Editor’s note: This article by Kristen Ng was originally posted on her site, Kiwese, and has been excerpted here with permission. Read the whole thing here.
When the only seemingly logical escape from your anxiety is to take a train 1000km in the opposite direction, you know it’s dark. That’s what I did to escape the heart-breaking reality of commercial ethnic tourism in Guizhou and the (to quote a bleak sent email) “annoying as fuck Chinese tourists.” After a twenty-three hour train ride, I arrived in Kunming in a daze. By some serendipitous twist of fate, I stumbled into a South Acid MiMi Dance Team show.
A colourful crowd had gathered for this Friday night double bill. The air was thick with cigarettes and sickly sweet cheap mixers. Having been alienated to despair by domestic backpackers, I was finally at ease with the oddballs. The stage darkened and the band’s name flashed on screen, the word MIMI cupped within a geometric pair of boobs. Three mysteriously masked girls materialised with microphones and a near empty bottle of Jack Daniels, launching a cluster of MIDI keyboards into a set of strange and wonderful dance tunes.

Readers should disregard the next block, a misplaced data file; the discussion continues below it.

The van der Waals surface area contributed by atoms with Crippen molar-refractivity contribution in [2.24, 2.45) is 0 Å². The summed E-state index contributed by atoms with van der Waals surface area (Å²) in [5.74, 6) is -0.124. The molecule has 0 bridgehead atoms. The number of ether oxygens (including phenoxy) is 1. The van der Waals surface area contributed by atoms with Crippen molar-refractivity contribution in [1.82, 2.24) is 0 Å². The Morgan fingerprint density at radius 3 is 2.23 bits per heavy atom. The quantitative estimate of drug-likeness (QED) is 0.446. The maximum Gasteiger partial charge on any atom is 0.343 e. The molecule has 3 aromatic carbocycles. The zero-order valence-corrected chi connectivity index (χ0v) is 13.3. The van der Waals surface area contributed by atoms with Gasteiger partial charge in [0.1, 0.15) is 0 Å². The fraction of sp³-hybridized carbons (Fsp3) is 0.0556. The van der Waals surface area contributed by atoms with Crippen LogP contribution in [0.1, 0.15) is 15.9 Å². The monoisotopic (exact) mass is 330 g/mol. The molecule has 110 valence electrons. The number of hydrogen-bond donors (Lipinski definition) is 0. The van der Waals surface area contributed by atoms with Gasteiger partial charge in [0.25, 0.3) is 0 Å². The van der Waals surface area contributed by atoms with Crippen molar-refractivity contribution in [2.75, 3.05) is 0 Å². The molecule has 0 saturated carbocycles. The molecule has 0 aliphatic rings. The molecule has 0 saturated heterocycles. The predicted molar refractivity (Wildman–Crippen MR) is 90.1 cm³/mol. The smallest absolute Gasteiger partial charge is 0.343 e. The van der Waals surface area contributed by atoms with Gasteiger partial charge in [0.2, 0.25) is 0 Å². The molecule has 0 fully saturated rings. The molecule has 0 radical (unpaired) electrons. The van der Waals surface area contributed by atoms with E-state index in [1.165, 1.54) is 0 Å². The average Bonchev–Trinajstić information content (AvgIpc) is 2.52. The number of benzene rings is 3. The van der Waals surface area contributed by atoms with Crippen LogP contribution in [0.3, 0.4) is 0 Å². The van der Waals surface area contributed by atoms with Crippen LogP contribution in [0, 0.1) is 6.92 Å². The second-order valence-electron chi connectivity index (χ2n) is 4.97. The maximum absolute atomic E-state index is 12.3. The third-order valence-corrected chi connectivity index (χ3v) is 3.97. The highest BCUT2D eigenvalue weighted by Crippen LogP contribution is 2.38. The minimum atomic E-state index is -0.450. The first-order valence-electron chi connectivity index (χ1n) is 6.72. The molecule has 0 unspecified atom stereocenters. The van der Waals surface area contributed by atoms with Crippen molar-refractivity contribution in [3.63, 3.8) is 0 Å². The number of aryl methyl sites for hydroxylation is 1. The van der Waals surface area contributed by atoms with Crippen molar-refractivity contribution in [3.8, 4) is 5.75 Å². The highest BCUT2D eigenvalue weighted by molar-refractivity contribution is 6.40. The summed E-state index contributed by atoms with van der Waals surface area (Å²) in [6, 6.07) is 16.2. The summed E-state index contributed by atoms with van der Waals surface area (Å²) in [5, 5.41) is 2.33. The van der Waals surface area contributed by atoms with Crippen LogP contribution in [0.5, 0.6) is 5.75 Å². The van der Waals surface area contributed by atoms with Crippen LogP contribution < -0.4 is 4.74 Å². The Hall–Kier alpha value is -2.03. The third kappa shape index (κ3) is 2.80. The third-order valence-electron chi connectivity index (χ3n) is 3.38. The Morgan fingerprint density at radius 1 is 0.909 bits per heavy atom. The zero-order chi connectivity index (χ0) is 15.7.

“Nu ma du gu sa ji ba, za po ma ge za ma mi…” (x3)
Unapologetic and self-assured, they gave us guttural screams of defiance and emotive group harmonies, cute coordinated choreography and riotously drunk melodica solos — they were the antithesis of mainstream Chinese society and I loved them from the first minute I saw them…
Read the rest of Kristen’s (excellent) post to learn more about South Acid Mimi’s distinctly hinterland Kunming vibes, and the story behind this song/video — “a tipsy adoration of nature, humans, rock and roll and electronica” — right here. And check back on RADII later in the week for an exclusive interview with South Acid Mimi Dance Team, who are preparing to release their debut album within the next two months.
B-Side China Podcast: Chengdu Underground with Kristen Ng
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